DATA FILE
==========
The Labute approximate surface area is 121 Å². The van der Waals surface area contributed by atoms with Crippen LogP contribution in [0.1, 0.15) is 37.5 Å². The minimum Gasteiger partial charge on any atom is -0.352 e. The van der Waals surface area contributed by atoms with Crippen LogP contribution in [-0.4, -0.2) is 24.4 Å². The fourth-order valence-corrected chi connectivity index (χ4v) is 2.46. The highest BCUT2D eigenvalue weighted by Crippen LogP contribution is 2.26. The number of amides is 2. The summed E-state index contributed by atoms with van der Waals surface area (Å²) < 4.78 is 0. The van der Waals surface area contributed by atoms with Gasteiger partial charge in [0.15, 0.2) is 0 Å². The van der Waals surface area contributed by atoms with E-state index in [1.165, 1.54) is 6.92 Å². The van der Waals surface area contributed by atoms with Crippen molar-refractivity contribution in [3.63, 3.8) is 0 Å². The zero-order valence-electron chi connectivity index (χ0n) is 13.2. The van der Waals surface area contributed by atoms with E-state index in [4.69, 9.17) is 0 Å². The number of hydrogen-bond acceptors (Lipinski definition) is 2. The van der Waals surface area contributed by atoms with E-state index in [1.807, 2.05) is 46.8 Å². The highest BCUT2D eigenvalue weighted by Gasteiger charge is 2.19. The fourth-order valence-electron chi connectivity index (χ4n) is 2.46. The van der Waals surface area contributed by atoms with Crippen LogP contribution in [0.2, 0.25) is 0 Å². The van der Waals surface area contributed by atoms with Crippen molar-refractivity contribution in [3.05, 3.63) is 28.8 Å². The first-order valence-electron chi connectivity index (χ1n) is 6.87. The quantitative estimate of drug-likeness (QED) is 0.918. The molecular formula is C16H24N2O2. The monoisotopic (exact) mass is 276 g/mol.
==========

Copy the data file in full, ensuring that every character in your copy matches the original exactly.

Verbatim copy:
The Labute approximate surface area is 121 Å². The van der Waals surface area contributed by atoms with Crippen LogP contribution in [0.1, 0.15) is 37.5 Å². The minimum Gasteiger partial charge on any atom is -0.352 e. The van der Waals surface area contributed by atoms with Crippen LogP contribution in [-0.4, -0.2) is 24.4 Å². The fourth-order valence-corrected chi connectivity index (χ4v) is 2.46. The highest BCUT2D eigenvalue weighted by Crippen LogP contribution is 2.26. The number of amides is 2. The summed E-state index contributed by atoms with van der Waals surface area (Å²) < 4.78 is 0. The van der Waals surface area contributed by atoms with Gasteiger partial charge in [0.15, 0.2) is 0 Å². The van der Waals surface area contributed by atoms with E-state index in [1.165, 1.54) is 6.92 Å². The van der Waals surface area contributed by atoms with Crippen molar-refractivity contribution in [3.63, 3.8) is 0 Å². The zero-order valence-electron chi connectivity index (χ0n) is 13.2. The van der Waals surface area contributed by atoms with E-state index in [4.69, 9.17) is 0 Å². The number of hydrogen-bond acceptors (Lipinski definition) is 2. The van der Waals surface area contributed by atoms with E-state index in [1.807, 2.05) is 46.8 Å². The highest BCUT2D eigenvalue weighted by Gasteiger charge is 2.19. The fourth-order valence-electron chi connectivity index (χ4n) is 2.46. The van der Waals surface area contributed by atoms with Crippen LogP contribution in [0.2, 0.25) is 0 Å². The van der Waals surface area contributed by atoms with Crippen molar-refractivity contribution in [3.05, 3.63) is 28.8 Å². The first-order valence-electron chi connectivity index (χ1n) is 6.87. The quantitative estimate of drug-likeness (QED) is 0.918. The molecular formula is C16H24N2O2. The monoisotopic (exact) mass is 276 g/mol.